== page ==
...the globe in the last shot reminds me of the old BBC1 ident, which showed a spinning globe against a distorted map moving in sync. This was generated with the following wonderful piece of lateral thinking:
That's the best shot of the kit I could find, but there's more info here:
Re: Faking CGI
Hell, just go watch the original Tron. The CGI's okay, but the really stylish and striking scenes were just colourised black-and-white shots of the actors superimposed on traditional animation and hand-coloured. Although I wouldn't exactly call it easy --- apparently it was hideously labour-intensive.
Re: Trial of a Timelord Opening Shot
It's a really nice shot, yes --- and a very effective opener for an ambitious story that I was thought deserved better than it got --- but those stars have always bugged me. I assume that they were *supposed* to look like that, given the care and attention that shot got, but I don't know why...
I wonder what happened to the space station model?
The funniest moment in 26 years
People may be amused by this brilliant clip from _City of Death_:
Re: Could've Been Worse
I actually just spotted 'em at the supermarket (Tesco's deli counter, 35p each; not Brains', either). I'm actually quite tempted, if I can figure out what to do with them. A lot of the weird old British traditional food can be rather good cooked well.
Re: a guy who's run Linux on a hard drive motherboard:
Sorry, I don't follow you. He has a ucLinux kernel running on the ARM microcontroller on the HDD board (see the video). That's running Linux on the HDD, surely?
Reprogramming USB stick flash firmware?
Does anyone have a reference for how to do this? It's something I've been interested in doing for ages --- a flash microcontroller is typically an ARM SOC, and programming them should be easy. But I've never actually found anyone who's done it. It'd be a very interesting platform to play with.
(It's not as ludicrous as it sounds. Here's a guy who's run Linux on a Western Digital hard drive motherboard:
Re: Haiku's well worth looking at...
You're quite right. Shows how long it's been since I've looked at Ubuntu.
Haiku did it first, though!
Re: Haiku's well worth looking at...
Yeah, but Linux and Windows both require *different* images for booting off CD and from USB. The Haiku image can be dd'd to a USB stick or burnt to a CD and it works on either. I haven't seen that for Linux yet.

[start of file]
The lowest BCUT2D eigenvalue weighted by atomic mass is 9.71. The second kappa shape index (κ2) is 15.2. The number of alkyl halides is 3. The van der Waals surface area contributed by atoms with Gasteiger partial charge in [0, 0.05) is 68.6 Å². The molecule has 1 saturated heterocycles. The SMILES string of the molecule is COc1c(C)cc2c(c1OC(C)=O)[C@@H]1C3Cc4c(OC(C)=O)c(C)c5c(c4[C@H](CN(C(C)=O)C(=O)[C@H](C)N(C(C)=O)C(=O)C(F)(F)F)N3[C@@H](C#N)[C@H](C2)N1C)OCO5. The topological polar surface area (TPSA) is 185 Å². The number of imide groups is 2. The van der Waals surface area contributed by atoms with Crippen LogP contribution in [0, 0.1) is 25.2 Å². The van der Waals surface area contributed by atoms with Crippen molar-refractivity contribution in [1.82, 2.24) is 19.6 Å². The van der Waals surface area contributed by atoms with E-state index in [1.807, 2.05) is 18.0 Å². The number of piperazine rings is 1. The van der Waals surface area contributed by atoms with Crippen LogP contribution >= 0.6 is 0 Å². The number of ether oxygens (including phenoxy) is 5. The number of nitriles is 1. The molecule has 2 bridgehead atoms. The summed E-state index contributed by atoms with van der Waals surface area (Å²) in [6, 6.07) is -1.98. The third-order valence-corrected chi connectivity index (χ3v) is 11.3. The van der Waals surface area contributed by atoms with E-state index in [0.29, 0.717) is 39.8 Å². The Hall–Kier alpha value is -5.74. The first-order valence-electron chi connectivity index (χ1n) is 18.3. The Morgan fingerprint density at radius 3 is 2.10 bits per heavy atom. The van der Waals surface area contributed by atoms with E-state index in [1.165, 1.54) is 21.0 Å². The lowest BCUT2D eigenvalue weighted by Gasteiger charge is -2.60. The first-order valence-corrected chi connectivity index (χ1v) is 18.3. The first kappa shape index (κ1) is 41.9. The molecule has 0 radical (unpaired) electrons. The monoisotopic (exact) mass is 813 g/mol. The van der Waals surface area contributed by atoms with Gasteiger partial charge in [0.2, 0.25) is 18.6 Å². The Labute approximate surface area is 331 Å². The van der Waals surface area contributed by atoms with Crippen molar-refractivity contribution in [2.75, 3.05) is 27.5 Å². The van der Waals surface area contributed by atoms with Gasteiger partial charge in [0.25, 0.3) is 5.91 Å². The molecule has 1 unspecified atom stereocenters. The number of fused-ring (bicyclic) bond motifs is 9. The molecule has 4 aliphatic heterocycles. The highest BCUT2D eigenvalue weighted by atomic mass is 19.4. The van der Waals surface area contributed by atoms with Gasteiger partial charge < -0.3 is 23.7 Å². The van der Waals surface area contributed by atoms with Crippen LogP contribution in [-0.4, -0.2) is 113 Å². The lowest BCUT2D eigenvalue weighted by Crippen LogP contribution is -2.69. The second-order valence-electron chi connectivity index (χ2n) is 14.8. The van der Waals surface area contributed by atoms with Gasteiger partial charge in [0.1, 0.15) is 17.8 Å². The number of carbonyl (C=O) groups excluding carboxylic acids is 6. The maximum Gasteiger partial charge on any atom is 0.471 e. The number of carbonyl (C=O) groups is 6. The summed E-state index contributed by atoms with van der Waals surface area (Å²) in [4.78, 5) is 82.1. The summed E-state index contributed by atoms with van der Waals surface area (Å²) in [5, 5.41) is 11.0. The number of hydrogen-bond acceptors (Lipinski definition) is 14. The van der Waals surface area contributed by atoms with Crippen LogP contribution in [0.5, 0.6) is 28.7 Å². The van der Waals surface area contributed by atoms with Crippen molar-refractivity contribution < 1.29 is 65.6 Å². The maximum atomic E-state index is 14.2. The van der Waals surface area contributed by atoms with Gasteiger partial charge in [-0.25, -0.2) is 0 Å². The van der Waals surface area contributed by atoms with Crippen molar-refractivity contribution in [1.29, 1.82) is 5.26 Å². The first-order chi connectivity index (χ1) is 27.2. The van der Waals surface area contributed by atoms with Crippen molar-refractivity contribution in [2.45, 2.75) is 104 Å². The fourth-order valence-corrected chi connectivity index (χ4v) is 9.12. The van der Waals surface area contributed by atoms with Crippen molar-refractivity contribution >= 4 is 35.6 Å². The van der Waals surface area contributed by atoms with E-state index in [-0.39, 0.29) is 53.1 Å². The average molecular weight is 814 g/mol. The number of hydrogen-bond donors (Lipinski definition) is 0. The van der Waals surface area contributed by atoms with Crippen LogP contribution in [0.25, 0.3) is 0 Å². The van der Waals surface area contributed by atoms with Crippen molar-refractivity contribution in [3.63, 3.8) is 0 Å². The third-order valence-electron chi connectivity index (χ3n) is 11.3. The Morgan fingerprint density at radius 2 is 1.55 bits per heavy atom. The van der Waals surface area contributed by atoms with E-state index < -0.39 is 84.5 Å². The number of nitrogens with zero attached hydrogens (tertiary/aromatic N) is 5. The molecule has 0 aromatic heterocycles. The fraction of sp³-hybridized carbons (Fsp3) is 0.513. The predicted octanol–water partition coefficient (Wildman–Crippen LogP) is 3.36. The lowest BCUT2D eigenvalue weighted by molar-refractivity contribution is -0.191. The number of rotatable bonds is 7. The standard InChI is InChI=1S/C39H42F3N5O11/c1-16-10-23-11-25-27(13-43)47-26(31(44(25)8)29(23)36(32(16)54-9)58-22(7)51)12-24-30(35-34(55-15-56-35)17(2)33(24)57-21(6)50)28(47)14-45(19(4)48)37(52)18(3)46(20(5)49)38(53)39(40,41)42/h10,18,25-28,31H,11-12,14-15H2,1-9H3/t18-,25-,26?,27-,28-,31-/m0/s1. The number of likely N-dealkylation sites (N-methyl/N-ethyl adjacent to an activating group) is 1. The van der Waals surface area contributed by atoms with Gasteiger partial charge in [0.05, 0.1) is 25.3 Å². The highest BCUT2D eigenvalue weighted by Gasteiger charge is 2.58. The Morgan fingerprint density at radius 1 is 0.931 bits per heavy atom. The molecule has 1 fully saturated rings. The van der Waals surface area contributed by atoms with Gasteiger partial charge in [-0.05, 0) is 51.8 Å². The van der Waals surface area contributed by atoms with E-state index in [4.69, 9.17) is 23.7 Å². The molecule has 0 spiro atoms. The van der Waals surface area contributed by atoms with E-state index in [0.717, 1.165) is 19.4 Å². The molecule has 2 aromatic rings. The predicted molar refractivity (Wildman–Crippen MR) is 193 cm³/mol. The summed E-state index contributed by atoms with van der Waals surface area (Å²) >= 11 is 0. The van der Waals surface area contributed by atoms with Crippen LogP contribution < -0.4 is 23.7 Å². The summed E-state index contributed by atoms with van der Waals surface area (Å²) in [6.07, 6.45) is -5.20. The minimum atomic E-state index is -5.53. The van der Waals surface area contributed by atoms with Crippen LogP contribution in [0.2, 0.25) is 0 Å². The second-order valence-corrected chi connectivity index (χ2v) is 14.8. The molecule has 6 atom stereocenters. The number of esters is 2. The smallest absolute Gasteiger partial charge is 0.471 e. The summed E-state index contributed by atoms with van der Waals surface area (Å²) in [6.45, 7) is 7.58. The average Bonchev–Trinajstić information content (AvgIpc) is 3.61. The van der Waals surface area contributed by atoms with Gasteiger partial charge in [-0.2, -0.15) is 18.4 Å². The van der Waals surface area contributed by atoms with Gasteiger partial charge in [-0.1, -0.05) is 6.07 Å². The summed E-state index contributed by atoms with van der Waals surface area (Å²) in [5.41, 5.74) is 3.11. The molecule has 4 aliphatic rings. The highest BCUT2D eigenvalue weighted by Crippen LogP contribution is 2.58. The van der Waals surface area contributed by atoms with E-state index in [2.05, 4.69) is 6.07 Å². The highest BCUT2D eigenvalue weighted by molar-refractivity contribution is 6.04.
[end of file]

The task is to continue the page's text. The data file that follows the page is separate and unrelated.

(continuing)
Haiku's well worth looking at...
...if you're interested in alternative operating systems. Won't the article doesn't mention is that it's almost completely Posix compliant; fire up a terminal window and it's bash, and your configure scripts run, and stuff Just Works. There's basic graphical acceleration which makes the GUI nippy, and it's really lightweight, much more so than Linux, making it an excellent way of turning an old laptop into a box for doing ssh from. Definitely worth a look. The installation image can be burnt to CD or booted from a USB stick, which is a cunning trick I haven't seen elsewhere.
That's not to say it's perfect: the underlying syscall architecture is in C++ and dates from the days before C++ ABI standards, so there's quite a bit of mess involved in using a compiler more recent than gcc 2.95; the wireless system is still under construction, and while you can get WPA working on it, I never have; and there are a number of semi-obscure kernel bugs that are still being looked at. (There's a reason why the website firmly calls it an alpha.)
But unlike a number of these alternative OSes, there's an active developer community and even some people who are *paid* to work on it!
It's got wings!
The GOCE satellite actually orbits within the atmosphere --- it uses its solar panels as wings for lift, and an ion engine to counter drag. The wikipedia page has an awesome picture:
So I suppose technically it's an aircraft (although now the engine's out of fuel, more of a glider).
Not so magic mushrooms
The school where I grew up (long story) was in the country in Perthshire; its playing fields were apparently reckoned to be one the the best sources in Scotland for magic mushrooms. During the season there used to be all sorts of weird people lurking in the undergrowth, not all of them pupils.
Eventually the school started patrolling the place with big dogs to try and keep them out. Yeah, that was... strange.
Re: @ David Given - @ Gunnar Wolf - At loss understanding Ubuntu
@ Gunnar Wolf
Okay, now try running an application *you don't know the name of*.
Being able to launch a named application quickly is *not* the same thing as good application discoverability.
Re: Mircosoft makes 'Productivity Software' sound like an xymoron
Don't most Excel users work in cubicles?